Ownership registry to help stamp out money laundering in housing
The creation of a beneficial ownership registry is one of the most effective ways to fight money laundering in Canadian real estate, according to Ontario Real Estate Association CEO Tim Hudak.
In a recent contribution to the Toronto Sun, Hudak noted that such a public database would make it easier to determine a property’s ownership, thus ensuring much improved transparency and accountability.
“It would allow law enforcement, tax authorities, media and everyday citizens to search for properties of corrupt officials, their families or people they may know who are involved in money-laundering crimes, and better connect money from criminal acts overseas to property purchased in Canada,” Hudak wrote.
Said system would compel companies, trusts, and partnerships to disclose beneficial owners, most particularly controlling shareholders and partners.
Fortunately, the infrastructure to readily implement such a registry is already in place, the OREA chief assured.
“Teranet, the exclusive provider of Ontario’s online property search and registration, already operates one of the most advanced, secure and sophisticated land registration systems in the world. To add the Beneficial Ownership Registry to its current platform would be a smart move to further increase transparency in housing transactions.”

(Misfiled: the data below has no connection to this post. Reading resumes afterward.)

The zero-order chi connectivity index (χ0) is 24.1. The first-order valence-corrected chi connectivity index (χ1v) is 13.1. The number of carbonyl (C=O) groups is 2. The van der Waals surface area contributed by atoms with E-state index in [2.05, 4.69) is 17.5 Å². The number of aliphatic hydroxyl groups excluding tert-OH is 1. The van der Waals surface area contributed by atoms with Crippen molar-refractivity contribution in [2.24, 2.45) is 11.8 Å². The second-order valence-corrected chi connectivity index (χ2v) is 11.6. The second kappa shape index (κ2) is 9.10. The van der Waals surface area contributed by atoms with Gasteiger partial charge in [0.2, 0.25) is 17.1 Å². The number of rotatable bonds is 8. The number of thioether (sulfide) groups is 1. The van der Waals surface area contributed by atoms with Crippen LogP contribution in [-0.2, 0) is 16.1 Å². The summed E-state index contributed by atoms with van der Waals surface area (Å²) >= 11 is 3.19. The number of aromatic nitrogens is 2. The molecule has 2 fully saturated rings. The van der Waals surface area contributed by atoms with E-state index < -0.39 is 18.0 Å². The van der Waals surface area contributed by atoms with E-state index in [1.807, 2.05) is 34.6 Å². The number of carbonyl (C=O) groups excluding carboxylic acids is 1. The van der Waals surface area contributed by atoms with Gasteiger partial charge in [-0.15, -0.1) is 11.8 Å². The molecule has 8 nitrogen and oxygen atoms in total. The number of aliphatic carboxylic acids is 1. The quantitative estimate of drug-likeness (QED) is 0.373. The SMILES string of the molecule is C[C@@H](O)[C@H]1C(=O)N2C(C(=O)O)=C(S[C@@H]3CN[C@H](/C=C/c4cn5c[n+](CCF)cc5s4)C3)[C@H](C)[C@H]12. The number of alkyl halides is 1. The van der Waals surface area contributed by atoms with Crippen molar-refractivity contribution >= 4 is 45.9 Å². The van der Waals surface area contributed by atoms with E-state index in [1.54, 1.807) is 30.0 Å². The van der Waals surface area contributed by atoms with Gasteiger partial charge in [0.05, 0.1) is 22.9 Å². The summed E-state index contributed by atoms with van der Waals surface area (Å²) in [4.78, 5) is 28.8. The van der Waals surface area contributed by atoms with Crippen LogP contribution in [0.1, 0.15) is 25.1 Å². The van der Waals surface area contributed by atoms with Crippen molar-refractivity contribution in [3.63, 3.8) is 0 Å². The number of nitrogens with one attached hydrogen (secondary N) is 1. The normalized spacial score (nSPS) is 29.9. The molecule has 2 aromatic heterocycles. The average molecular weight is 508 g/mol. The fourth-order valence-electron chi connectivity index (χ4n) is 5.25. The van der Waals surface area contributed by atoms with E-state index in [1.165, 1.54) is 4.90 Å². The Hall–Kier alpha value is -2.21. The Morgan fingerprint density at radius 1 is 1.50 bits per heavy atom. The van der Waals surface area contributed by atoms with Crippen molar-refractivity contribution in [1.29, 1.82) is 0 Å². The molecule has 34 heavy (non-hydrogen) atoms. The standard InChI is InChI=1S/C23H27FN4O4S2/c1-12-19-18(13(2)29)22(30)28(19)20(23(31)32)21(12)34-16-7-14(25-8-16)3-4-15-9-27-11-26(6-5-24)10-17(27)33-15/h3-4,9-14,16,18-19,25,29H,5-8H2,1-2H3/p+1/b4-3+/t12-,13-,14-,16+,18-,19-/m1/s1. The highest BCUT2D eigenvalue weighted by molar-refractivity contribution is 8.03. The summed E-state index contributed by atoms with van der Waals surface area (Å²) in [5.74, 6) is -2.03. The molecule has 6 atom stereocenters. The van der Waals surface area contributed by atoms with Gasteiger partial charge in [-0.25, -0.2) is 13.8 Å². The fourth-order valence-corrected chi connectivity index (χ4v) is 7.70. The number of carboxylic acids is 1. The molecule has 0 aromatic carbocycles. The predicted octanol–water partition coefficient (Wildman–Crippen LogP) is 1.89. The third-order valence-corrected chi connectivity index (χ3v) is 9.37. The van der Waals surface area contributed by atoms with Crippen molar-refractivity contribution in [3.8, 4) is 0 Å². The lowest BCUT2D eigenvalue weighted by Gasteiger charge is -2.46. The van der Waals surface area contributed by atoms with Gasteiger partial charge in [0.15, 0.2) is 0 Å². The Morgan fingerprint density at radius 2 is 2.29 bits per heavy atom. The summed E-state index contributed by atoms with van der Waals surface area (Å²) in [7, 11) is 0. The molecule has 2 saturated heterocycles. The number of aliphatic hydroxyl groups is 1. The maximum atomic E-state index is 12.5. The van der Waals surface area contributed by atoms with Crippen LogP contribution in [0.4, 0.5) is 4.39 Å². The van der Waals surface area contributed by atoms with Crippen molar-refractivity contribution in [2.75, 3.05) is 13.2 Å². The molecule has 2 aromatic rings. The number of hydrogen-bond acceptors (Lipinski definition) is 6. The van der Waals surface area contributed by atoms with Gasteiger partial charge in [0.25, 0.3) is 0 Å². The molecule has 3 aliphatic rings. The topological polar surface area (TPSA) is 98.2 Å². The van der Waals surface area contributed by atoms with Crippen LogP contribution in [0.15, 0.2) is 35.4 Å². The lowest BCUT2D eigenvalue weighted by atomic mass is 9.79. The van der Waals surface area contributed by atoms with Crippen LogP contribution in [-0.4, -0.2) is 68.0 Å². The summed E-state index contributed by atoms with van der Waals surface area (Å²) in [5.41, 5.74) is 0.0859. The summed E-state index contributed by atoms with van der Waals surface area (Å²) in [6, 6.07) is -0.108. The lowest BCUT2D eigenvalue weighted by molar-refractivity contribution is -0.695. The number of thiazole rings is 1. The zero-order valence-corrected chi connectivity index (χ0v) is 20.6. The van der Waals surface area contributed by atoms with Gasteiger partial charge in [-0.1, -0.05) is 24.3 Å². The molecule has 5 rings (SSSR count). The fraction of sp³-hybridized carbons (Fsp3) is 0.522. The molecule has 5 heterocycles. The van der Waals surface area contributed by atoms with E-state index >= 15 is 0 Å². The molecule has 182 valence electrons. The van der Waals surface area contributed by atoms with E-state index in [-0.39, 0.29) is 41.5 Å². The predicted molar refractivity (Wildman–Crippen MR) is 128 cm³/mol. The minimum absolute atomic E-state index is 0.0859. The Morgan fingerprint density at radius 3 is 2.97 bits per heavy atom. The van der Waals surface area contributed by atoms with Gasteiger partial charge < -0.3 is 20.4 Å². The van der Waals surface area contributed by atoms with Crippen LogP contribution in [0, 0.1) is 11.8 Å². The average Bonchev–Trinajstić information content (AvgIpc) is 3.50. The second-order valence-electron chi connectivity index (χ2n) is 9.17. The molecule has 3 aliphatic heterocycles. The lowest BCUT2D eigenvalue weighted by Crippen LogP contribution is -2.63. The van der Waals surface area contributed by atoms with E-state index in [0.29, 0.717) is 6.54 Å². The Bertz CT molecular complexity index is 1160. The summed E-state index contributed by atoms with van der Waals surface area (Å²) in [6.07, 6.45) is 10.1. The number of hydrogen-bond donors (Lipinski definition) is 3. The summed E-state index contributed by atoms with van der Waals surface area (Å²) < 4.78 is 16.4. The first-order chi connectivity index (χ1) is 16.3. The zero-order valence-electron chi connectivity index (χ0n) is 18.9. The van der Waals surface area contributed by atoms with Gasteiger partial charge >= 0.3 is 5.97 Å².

Hudak cited research by Transparency International Canada, which found that since 2008, more than $28.4 billion worth of homes in the GTA alone were bought by shell companies.
“The problem is we don’t know how much of this money comes from legitimate businesses and how much are anonymous front companies hiding laundered money,” he stressed. “What we do know is the dirty money coming into our housing market is competing against hard-working young families trying to buy homes — and that has to stop.”
Hudak’s comments mirrored those of former RCMP top investigator Henry Tso. Earlier this year, Tso warned that Canada’s justice system currently has significant loopholes – most notably, toothless prosecution, feeble sentencing, and insufficient resources for law enforcement – that promote the growth of fraud as a business.
“Currently, weak corporate transparency rules in Canada allow criminals to hide behind anonymous shell companies and wash large amounts of money through housing. That’s because shell companies are permitted to buy homes without disclosing the names of the beneficial owners — those who enjoy the benefits of ownership even though the title of the property is in someone else’s name,” Hudak stated.
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